Commerzbank is giving away its art collection to five German museums in the form of free, long-term loans. It says art belongs in museums - but the bank hasn't gone away empty handed.
Andy Warhol's "Goethe" is on loan at the Staedel Museum in Frankfurt
Giving away a hundred valuable works of art on long-term loan may sound like something Charles Dicken's Scrooge would do after having met the Ghost of Christmas Future. However, Commerzbank's art strategy is at least as much of a win-win situation as it is a conspicuous act of generosity.
When Commerzbank absorbed Dresdner Bank in 2009, it inherited the smaller bank's formidable art collection. Instead of adding to the collection as a further investment, the hundred most valuable of its 2,000 works are being given to five museums in Germany as long-term loans - free of charge.
"We want to give something back to society," said Commerbank's CEO Martin Blessing, "That's why we've put art, culture and the young generation on our agenda. But we don't have to build up our own art collection to get involved; we believe that artworks are better off in museums."
Good time for heroics
"Evasion IV" by Franz Ackermann is on loan at Dresden's Municipal Gallery
At a time when museums are scraping together funds to finance acquisitions, the offer is opportune for the five selected museums: the National Gallery in Berlin, the Museum for Modern Art in Frankfurt, the Staedel Museum in Frankfurt and Dresden's Municipal Gallery and State Art Collection. Berlin, Frankfurt and Dresden are cities to which Commerzbank has strong ties.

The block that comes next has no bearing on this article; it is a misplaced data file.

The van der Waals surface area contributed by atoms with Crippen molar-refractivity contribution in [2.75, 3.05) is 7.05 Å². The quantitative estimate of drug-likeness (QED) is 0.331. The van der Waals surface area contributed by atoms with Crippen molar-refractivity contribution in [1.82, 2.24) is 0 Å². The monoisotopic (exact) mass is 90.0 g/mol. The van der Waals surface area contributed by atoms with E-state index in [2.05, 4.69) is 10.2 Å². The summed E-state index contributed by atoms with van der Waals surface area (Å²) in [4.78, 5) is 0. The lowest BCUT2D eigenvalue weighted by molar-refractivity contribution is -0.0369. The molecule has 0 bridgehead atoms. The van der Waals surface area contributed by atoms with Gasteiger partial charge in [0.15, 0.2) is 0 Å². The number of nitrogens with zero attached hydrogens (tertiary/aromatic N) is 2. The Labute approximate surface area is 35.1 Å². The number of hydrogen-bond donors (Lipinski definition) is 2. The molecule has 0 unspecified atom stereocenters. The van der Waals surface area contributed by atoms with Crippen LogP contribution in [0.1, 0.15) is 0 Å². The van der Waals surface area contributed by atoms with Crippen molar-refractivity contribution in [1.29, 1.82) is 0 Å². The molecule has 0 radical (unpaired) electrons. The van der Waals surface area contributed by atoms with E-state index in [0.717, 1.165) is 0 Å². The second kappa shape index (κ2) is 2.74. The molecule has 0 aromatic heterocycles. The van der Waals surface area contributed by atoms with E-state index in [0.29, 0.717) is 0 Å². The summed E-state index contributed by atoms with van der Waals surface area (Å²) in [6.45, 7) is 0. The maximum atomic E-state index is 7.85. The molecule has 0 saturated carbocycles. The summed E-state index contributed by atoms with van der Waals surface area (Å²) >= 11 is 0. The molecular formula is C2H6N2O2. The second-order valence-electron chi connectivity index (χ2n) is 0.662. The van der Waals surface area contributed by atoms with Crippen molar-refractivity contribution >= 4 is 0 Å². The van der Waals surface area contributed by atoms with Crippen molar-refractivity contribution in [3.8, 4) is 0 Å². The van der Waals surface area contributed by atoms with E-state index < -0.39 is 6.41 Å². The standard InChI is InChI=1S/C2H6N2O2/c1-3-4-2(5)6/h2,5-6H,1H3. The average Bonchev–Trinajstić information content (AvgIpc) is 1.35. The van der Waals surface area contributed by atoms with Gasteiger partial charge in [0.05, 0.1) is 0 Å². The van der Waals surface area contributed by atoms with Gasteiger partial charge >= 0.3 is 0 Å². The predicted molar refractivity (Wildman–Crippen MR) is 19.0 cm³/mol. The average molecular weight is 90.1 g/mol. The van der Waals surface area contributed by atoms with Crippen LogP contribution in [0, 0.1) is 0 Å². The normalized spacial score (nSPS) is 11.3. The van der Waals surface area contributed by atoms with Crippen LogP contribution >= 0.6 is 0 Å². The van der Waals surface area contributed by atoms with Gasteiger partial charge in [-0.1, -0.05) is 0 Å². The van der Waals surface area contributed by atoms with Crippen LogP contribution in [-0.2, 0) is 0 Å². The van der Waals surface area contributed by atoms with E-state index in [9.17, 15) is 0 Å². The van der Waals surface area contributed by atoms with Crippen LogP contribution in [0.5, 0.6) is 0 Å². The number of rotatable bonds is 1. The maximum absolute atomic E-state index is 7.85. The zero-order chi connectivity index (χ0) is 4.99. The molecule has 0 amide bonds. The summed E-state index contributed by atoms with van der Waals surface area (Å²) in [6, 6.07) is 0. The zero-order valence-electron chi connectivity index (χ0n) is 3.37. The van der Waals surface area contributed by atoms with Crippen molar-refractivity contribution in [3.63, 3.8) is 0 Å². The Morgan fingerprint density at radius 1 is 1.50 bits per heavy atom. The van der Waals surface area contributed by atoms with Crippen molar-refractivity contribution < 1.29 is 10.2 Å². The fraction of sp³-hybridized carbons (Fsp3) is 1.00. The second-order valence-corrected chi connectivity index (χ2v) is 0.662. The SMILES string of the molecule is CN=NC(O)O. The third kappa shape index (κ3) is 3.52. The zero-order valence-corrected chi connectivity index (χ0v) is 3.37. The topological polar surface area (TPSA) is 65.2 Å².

Curator Astrid Kiessling-Taskin, who helped build up Dresdner Bank's art collection, said it was difficult at first to digest the reality that Commerzbank was taking an entirely new approach to art. Ultimately, however, she agrees with Blessing that museums are a better place than bank offices for the art.
"Honestly, I'm somewhat relieved that these high-class works are now in good hands," she said. "We don't have the resources or the means to preserve and take care of the works so that they can be enjoyed in the coming generations."
The new course shifts the focus from the banks' prestige back to the art itself, added the curator.
Record auction price
This untitled work by Dan Flavin was loaned to Frankfurt's Museum for Modern Art
The Commerzbank's policy began earlier this year with the auction of the most significant piece in collection: "L'homme qui marche" by Alberto Giacometti. Unlike the other major works, it was not loaned to a museum, but purchased privately for 74 million euros (about $96 million), the highest price ever paid at an art auction.
Of that sum, one million euros in cash has been designated for each of the five chosen museums, while the rest went to Commerzbank's foundations. The extra funds are not to be used for acquisitions but for behind-the-scenes restoration and conservation work, which is less glamorous and therefore hard to find sponsors for.
"I'm very glad; now the National Gallery is a millionaire," said its director, Udo Kittelman.
Others not following suit
In shedding its art collection, Commerzbank does not seem to have started a new trend. Deutsche Bank, which owns 56,000 works on paper, has plans to continue expanding its collection, as does Allianz in Munich.
Giacometti's "L'homme qui marche" is the most expensive piece of art ever auctioned
"We're not considering getting rid of anything in our collection, except for maybe obsolete items like watercolors from the 1950's," an Allianz representative told Deutsche Welle.
Commerzbank seems to have discovered a niche with its new art strategy. It no longer has to finance the storage and restoration of the artworks - and the move is good for PR. After all, the works in the museums will be clearly identified as loans from Commerzbank.
Author: Werner Bloch (kjb)
Editor: Greg Wiser